By Saga Ringmar
Gina Haspel has been working at the CIA for three decades. During her time at the agency she was known as the brightest and most successful in everything she did. Haspel took part in undercover operations, recruited Russian agents, and survived coup d’etats — and now, just weeks ago, she was chosen as the first female director of the CIA. Is this a win for feminism? Is she the female James Bond we have been waiting for?
… She would be, if not for the torture. Haspel’s appointment has been surrounded by controversy. In 2002 Hapsel oversaw a CIA detention site in Thailand where waterboarding took place. In 2005 she was chief of staff to the director of the National Clandestine Service, Jose Rodriguez, who ordered all tapes of the torture to be destroyed. As she has spent most of her career undercover, Haspel’s biography is blurry and calls for more transparency have been ignored.
Yet the media never lets us forget she will be the first female to hold this position. So how should we feel about this? It is not the first time a powerful female has emerged onto the world stage with a dubious past or contested ideas.
Myanmar’s first state counsellor and de-facto Prime Minister, Aung San Suu Kyi, is today swamped in criticism after her unwillingness to act against the ethnic cleansing of the Rohingya orchestrated by her own military. Condoleezza Rice was the first female African-American Secretary of State, yet she was instrumental in the authorization of torture used by the Bush administration, including week-long sleep deprivation, forced nudity and water-boarding. In 1979 Margaret Thatcher was named the first female prime minister of Great Britain. Her rolling back of welfare caused the number of those living under the poverty line to rise from 13% to 43%, child poverty doubled and the rich saw their taxes decrease from 83% to 40%.
Yet at the same time we are told a world of female leaders will be a safer, better place. No one is more outspoken on this theory than the first female Prime Minister of Iceland, Vigdís Finnbogadóttir. Other organizations and studies back up this idea. According to Brynhildur Heiðar, executive manager of the Icelandic Women’s Rights Association, “There is absolutely no doubt that there is an equivalency between more gender-balanced political representation and better policies for women…Parental leave, daycare, the gender pay gap – none of these were seen as major issues before women ran for parliament”.
There are studies that show similar things. A paper by Georgetown University political scientist Michele Swers found that female legislators in the United States co-sponsored an average of 10.6 bills related to women’s health, which is 5.3 times more than their male colleagues. A study from Stanford University shows that female Congress members pass twice as many bills as their male legislators. In the 1990s in Iceland full-time, subsidized daycare became available for all children after several parliament members from the Woman’s Alliance were voted into office. In 2000 the Icelandic parliament had one-third female representation, and a new law was introduced providing a nine-month parental leave providing both mothers and fathers. At the time it was the longest amount of paid leave given to fathers in the world.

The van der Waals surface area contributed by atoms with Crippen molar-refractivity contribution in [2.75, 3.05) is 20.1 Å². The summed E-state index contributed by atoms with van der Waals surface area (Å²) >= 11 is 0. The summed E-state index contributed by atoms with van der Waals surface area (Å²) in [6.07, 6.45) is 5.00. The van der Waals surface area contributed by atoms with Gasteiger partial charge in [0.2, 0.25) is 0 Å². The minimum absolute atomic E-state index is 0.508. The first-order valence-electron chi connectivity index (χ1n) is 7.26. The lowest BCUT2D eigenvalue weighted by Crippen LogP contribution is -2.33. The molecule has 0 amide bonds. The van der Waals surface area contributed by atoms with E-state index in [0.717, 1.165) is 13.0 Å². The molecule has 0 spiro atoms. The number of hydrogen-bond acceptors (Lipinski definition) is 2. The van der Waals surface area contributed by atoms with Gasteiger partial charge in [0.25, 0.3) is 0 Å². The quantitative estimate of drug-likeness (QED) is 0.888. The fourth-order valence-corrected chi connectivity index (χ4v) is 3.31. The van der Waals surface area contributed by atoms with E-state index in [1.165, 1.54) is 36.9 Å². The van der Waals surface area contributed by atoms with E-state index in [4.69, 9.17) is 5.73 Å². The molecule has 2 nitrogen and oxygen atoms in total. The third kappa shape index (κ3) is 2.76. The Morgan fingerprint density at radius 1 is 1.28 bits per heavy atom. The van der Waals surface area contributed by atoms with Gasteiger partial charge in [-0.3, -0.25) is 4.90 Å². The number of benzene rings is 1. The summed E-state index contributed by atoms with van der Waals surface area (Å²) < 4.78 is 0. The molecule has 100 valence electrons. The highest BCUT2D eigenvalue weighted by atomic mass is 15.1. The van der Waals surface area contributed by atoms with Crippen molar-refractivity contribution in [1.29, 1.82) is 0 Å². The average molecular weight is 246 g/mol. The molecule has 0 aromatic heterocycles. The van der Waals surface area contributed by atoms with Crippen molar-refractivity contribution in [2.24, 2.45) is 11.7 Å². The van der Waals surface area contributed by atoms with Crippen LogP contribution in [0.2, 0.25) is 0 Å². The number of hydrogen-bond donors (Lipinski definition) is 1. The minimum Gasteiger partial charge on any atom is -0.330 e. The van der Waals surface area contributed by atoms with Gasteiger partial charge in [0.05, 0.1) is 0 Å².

So what is going on here? On the one hand you have female firsts like Gina Haspel who have risen to power by heading torturous detention centers and on the other hand you have women leaders subsidizing finger painting classes for kindergarteners. What does this say about women in positions of power?
Here is my theory: the difference is in the numbers. Female firsts who have come to power alone will not change anything. In 2016 the United States dropped from 52nd to 104th place worldwide for women’s political representation with 19.6% female representation in Congress. Women who excel in a country like this have succeeded in a system that favors men. Thus, they do not see the importance of legislation that helps women.
This would explain why you can have a politician like Finnbogadóttir, single and divorced, who understands the importance of women-friendly policies. While you can also have a politician like Thatcher who explained to a woman’s magazine in 1987 that, “…there’s no such thing as society. There are individual men and women… And no government can do anything…”. Lone women who have excelled in a system dominated by men have learned how to compete in that world. They do not see anything wrong with it. It is only when woman dominate en masse that anything actually changes.
Gina Haspel and her history of waterboarding went according to the rules: rules that were laid out by a male-dominated organization. It is unlikely that a lone woman who has achieved success by playing according to those rules will try to change them.
So let’s stop looking to female firsts as if they are the solution to the world’s problems. Because female firsts can be Gina Haspels or Aung San Suu Kyis. Instead, let’s work towards having countries full of female seconds, thirds, and 789ths. In a world like that, we actually have a chance of changing something.
Other posts that may interest you:
- The Sundial Press´ Code of Ethics
- Two Decades Post UNSCR 1325 We Still Define Warfare as Peace
- La police tue – Entre racisme d’Etat et musèlement de la liberté d’expression
- Because I can go for a jog without fearing for my life – On why I march and what should change
- Why Can’t They Just Try Harder?: Parasite, Ki-Jung, and the Myth of Meritocracy